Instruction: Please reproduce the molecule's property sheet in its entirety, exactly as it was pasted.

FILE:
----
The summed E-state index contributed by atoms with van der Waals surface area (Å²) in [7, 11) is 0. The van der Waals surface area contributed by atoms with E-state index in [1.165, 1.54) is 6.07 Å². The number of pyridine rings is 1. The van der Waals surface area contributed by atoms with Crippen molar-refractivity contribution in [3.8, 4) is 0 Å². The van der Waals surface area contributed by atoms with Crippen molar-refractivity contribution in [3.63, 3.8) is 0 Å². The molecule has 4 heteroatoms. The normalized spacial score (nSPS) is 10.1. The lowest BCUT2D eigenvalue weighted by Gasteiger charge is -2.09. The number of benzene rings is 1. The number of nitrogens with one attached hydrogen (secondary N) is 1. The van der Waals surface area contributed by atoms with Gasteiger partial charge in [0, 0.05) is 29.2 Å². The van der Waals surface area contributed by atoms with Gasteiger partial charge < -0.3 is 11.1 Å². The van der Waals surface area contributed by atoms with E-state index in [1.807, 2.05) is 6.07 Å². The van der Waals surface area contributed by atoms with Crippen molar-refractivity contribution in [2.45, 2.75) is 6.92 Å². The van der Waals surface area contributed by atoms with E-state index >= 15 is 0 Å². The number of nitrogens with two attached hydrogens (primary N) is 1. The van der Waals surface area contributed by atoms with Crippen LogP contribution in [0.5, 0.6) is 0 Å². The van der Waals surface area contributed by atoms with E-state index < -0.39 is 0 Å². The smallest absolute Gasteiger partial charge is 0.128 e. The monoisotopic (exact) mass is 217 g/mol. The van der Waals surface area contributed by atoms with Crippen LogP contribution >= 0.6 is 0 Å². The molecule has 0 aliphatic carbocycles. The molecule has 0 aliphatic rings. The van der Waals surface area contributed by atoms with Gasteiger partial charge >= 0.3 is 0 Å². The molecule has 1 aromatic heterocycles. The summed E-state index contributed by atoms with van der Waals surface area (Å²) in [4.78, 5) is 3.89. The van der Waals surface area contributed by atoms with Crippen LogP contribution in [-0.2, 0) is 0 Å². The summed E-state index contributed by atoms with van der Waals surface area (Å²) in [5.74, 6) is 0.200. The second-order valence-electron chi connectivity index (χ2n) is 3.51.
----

The summed E-state index contributed by atoms with van der Waals surface area (Å²) in [7, 11) is 0. The van der Waals surface area contributed by atoms with E-state index in [1.165, 1.54) is 6.07 Å². The number of pyridine rings is 1. The van der Waals surface area contributed by atoms with Crippen molar-refractivity contribution in [3.8, 4) is 0 Å². The van der Waals surface area contributed by atoms with Crippen molar-refractivity contribution in [3.63, 3.8) is 0 Å². The molecule has 4 heteroatoms. The normalized spacial score (nSPS) is 10.1. The lowest BCUT2D eigenvalue weighted by Gasteiger charge is -2.09. The number of benzene rings is 1. The number of nitrogens with one attached hydrogen (secondary N) is 1. The van der Waals surface area contributed by atoms with Gasteiger partial charge in [0, 0.05) is 29.2 Å². The van der Waals surface area contributed by atoms with Gasteiger partial charge < -0.3 is 11.1 Å². The van der Waals surface area contributed by atoms with E-state index in [1.807, 2.05) is 6.07 Å². The van der Waals surface area contributed by atoms with Crippen molar-refractivity contribution in [2.45, 2.75) is 6.92 Å². The van der Waals surface area contributed by atoms with E-state index >= 15 is 0 Å². The number of nitrogens with two attached hydrogens (primary N) is 1. The van der Waals surface area contributed by atoms with Crippen LogP contribution in [0.5, 0.6) is 0 Å². The van der Waals surface area contributed by atoms with E-state index < -0.39 is 0 Å². The smallest absolute Gasteiger partial charge is 0.128 e. The monoisotopic (exact) mass is 217 g/mol. The van der Waals surface area contributed by atoms with Crippen LogP contribution >= 0.6 is 0 Å². The molecule has 0 aliphatic carbocycles. The molecule has 0 aliphatic rings. The van der Waals surface area contributed by atoms with Gasteiger partial charge >= 0.3 is 0 Å². The molecule has 1 aromatic heterocycles. The summed E-state index contributed by atoms with van der Waals surface area (Å²) in [4.78, 5) is 3.89. The van der Waals surface area contributed by atoms with Crippen LogP contribution in [-0.2, 0) is 0 Å². The summed E-state index contributed by atoms with van der Waals surface area (Å²) in [5.74, 6) is 0.200. The second-order valence-electron chi connectivity index (χ2n) is 3.51.